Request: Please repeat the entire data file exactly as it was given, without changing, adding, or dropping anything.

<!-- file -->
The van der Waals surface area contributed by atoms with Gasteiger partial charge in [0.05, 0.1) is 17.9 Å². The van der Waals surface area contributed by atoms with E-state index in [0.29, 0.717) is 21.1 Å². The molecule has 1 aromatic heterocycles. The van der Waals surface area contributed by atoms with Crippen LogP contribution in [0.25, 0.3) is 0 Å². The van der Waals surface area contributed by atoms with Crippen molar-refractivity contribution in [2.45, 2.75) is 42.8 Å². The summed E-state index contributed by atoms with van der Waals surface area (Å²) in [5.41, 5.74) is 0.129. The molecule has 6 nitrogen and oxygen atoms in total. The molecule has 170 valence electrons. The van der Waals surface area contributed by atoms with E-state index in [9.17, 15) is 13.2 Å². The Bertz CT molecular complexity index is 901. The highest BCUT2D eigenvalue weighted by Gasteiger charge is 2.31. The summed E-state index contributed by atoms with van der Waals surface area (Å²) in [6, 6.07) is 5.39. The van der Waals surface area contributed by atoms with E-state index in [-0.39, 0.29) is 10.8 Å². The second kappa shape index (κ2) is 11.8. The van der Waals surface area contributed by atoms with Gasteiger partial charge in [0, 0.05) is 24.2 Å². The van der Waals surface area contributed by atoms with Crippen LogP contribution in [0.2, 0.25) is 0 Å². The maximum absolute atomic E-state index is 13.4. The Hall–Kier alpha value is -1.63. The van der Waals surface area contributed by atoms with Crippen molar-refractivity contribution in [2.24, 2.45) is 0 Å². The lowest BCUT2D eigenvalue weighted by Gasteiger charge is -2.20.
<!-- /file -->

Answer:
The van der Waals surface area contributed by atoms with Gasteiger partial charge in [0.05, 0.1) is 17.9 Å². The van der Waals surface area contributed by atoms with E-state index in [0.29, 0.717) is 21.1 Å². The molecule has 1 aromatic heterocycles. The van der Waals surface area contributed by atoms with Crippen LogP contribution in [0.25, 0.3) is 0 Å². The van der Waals surface area contributed by atoms with Crippen molar-refractivity contribution in [2.45, 2.75) is 42.8 Å². The summed E-state index contributed by atoms with van der Waals surface area (Å²) in [5.41, 5.74) is 0.129. The molecule has 6 nitrogen and oxygen atoms in total. The molecule has 170 valence electrons. The van der Waals surface area contributed by atoms with E-state index in [9.17, 15) is 13.2 Å². The Bertz CT molecular complexity index is 901. The highest BCUT2D eigenvalue weighted by Gasteiger charge is 2.31. The summed E-state index contributed by atoms with van der Waals surface area (Å²) in [6, 6.07) is 5.39. The van der Waals surface area contributed by atoms with E-state index in [-0.39, 0.29) is 10.8 Å². The second kappa shape index (κ2) is 11.8. The van der Waals surface area contributed by atoms with Gasteiger partial charge in [0, 0.05) is 24.2 Å². The van der Waals surface area contributed by atoms with Crippen LogP contribution in [0.2, 0.25) is 0 Å². The maximum absolute atomic E-state index is 13.4. The Hall–Kier alpha value is -1.63. The van der Waals surface area contributed by atoms with Crippen molar-refractivity contribution in [2.24, 2.45) is 0 Å². The lowest BCUT2D eigenvalue weighted by Gasteiger charge is -2.20.